Sunday, July 10, 2005

Managing one's finances 0 comments

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Let's take a step back from the stock market, and consider management of personal finances, for ultimately what do we invest in the stock market for, but to secure our financial future, and to attain financial independence as soon as possible? It therefore makes sense that we should not only think about how to allocate and make money from our assets (eg. investing), but also how to manage our liabilities.

I believe in keeping unnecessary personal liabilities to as low as possible. This allows one to have greater freedom in making decisions of all kind, and ultimately exercising better judgment. If one is heavily leveraged to keep up with the Lees and Tans, he is likely to limit himself towards making "high probability, average potential return" choices (eg. staying with your job) as opposed to "low probability, high potential return" bets (eg. exploring a promising business venture). Of course, sometimes the former might turn out to be the better decision, but my point is that judgment is impaired and one has to consider opportunity costs.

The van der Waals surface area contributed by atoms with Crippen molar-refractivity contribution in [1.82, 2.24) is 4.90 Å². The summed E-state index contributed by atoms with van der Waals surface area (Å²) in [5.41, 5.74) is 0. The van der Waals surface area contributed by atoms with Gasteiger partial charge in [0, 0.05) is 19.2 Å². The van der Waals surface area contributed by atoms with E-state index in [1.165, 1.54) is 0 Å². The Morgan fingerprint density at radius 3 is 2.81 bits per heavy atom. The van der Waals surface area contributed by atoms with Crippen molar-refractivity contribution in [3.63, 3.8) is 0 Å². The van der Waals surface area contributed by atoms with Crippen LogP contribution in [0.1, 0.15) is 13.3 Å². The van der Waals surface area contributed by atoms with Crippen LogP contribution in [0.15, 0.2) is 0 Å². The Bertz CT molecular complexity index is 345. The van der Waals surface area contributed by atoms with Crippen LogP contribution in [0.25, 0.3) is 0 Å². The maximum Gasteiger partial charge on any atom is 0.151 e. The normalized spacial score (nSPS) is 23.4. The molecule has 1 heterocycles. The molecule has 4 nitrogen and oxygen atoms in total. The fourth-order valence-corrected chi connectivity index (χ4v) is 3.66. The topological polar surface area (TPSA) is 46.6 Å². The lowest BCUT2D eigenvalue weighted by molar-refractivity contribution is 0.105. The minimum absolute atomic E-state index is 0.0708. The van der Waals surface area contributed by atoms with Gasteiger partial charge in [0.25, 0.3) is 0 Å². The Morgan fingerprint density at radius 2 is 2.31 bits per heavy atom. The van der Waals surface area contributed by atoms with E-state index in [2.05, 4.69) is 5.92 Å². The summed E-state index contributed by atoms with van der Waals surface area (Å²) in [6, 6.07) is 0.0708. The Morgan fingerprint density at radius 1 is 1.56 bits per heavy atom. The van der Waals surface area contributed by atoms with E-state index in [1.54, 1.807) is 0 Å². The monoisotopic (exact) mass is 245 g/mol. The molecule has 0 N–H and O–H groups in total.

Some friends tell me that having such personal financial liabilities inculcates a sense of responsiblity which works ultimately to one's benefit. To me that is pure baloney. It is like saying that one does not commit a crime because it is against the law, when actually the right attitude to take is not to do it because it is wrong and immoral.

But don't get me wrong; I am not saying that one should not have personal liabilities. Taking the analogy of investing, I would admire a company that has the ability to maintain a high return on equity by taking on debt financing to complement equity financing. In the same way, we should consider our personal finance in the form of a balance sheet, and take on debt where we believe that it can spice up future personal growth. In short, a reason for taking on debt would be to invest in one's future growth. A good example, of course, would be further education. Extending the metaphor a bit further, we might follow certain rules such as maintaining a net positive working capital position (ie. current assets - current liabilities > 0); debt not to be larger than equity; and times interest coverage (ie. income/interest payments) to be 5 times or more, say.

By both considering the management of assets, through investing, and the management of personal liabilities, we can then have a comprehensive approach towards planning for our financial future.




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